Sweet and whiter-than-white, standard bagels are tempting as a base for a quick lunch but, New York-style or not, they don’t pack much nutrition. Some versions contain nearly a gram of salt per bagel, and more than 5g of sugars.
What really gets craft bakers bashing the dough is that some are sold as “sourdough” when they contain plenty of regular yeast, meaning they won’t have many of the sourdough benefits.
Baguettes or batons
Many supermarket baguettes and batons have around 8 per cent of your daily salt quota in one 50g slice and a 1:20 fibre/carbohydraye tration, so they are bound to spike your glucose levels. That said, a high crust-to-crumb ratio may help level things out a bit, as the crust is digested more slowly as well as containing higher levels of antioxidants.
Brioche is bread enriched with egg, sugar and, traditionally, butter, but some high street versions are made with less delicious sounding palm fat and milk proteins instead. One blurb suggests using slices for ham and cheese sandwiches – but with 13.8g sugars and 1g salt and only 1.7g fibre per 100g, brioche is not for everyday. Treat it like cake instead.
Mass-produced sliced white
None of the standard supermarket sliced whites are very wholesome; one I found contained palm oil, calcium propionate, diacetyl tartaric acid esters of mono- and diglycerides of fatty acids, and ascorbic acid. Some deliver more salt per slice than a bag of ready-salted crisps (0.36g) and only a 1:20 fibre to carb ratio. And remember that thick-sliced “toasties” mean bigger slices, so even more salt – some up to 0.45g per slice.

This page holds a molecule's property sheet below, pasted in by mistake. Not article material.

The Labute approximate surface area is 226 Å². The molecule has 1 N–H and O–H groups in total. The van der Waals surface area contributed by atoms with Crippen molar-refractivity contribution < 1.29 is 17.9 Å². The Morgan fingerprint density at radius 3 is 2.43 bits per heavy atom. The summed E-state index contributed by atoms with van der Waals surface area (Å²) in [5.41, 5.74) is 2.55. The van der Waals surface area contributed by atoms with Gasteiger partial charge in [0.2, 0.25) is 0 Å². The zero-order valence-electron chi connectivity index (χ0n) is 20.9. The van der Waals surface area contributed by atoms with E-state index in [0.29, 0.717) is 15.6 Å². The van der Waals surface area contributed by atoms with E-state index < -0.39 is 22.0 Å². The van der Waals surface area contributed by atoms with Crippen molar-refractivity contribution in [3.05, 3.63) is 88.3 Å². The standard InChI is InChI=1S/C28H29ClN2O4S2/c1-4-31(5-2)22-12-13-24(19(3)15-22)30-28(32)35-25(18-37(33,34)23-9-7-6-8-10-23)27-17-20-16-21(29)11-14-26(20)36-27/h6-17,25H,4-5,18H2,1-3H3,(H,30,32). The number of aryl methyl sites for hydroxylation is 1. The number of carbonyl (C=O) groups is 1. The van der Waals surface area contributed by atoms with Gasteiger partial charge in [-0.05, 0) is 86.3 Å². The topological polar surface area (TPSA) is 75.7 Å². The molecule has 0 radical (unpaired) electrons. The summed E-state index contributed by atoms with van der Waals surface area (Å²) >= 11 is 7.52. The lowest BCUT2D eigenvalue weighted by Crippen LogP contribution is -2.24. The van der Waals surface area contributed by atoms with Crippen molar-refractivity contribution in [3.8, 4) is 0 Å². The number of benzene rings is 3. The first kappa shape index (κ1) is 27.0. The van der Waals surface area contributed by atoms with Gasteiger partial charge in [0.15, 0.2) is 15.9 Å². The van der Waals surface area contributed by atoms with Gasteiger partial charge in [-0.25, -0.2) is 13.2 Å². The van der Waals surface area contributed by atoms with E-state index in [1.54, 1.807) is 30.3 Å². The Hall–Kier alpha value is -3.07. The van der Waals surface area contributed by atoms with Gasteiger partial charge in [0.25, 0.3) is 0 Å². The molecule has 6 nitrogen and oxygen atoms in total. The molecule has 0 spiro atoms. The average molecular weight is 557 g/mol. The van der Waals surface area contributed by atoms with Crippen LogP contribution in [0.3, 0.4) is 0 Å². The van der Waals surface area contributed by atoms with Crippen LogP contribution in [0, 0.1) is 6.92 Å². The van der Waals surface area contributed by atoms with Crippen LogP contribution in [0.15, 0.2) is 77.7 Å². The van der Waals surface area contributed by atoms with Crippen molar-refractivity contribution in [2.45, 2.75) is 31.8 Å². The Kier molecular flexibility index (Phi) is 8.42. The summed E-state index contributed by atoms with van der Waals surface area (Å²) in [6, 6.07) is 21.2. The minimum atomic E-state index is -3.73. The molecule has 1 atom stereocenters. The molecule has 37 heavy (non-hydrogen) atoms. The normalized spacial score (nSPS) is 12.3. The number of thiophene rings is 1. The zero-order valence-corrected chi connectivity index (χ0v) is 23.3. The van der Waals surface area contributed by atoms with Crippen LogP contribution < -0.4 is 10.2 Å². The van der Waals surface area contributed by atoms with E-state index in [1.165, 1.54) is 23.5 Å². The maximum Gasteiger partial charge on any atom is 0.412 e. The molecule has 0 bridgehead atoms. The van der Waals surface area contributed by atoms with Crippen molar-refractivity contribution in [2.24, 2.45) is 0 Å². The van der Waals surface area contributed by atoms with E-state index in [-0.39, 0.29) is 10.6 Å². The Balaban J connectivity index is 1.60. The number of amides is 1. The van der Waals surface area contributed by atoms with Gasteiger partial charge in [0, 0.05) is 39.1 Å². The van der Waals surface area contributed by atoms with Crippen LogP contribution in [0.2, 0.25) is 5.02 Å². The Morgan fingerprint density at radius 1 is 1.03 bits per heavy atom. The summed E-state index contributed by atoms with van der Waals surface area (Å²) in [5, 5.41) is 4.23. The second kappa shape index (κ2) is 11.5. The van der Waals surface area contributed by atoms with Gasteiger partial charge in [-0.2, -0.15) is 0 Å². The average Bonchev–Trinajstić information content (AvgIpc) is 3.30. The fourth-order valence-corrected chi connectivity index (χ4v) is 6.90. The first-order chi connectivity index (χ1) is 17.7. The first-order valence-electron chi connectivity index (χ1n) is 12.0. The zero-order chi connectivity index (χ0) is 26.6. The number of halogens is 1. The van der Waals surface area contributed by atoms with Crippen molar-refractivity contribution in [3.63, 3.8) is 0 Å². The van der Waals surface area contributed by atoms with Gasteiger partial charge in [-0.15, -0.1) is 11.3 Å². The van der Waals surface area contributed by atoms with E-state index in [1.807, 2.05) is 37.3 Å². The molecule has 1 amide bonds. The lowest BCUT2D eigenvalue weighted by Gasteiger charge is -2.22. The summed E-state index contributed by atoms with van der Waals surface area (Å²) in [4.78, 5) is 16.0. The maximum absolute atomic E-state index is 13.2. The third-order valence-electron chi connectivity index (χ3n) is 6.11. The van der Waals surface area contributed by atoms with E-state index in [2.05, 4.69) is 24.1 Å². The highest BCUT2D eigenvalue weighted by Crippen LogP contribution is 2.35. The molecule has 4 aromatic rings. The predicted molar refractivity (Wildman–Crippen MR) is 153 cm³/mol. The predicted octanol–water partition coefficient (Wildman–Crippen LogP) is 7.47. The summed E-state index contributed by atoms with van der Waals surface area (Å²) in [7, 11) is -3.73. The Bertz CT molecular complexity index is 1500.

These might sell themselves as low-calorie – and it’s true that in some cases there are only 63 calories a slice, around 75 per cent of regular bread. But they’re often so light that most people end up having a second piece, and they can be guilty of low fibre to carb levels at 1:22. Ingredients might include sugar in the form of dextrose, and a roster of emulsifiers and treatment agents.
Those long-life packs of rolls can be a good store-cupboard standby – hot from the oven with fat wodges of butter, I can easily put away a couple before the soup arrives. It’s not something to make a habit of though, as some rolls deliver a startling 1.1g salt – nearly as much as three bags of crisps – and a fibre to carb ratio that’s rock bottom at 1:35. On the upside, they might contain fewer additives than some of the sliced loaves.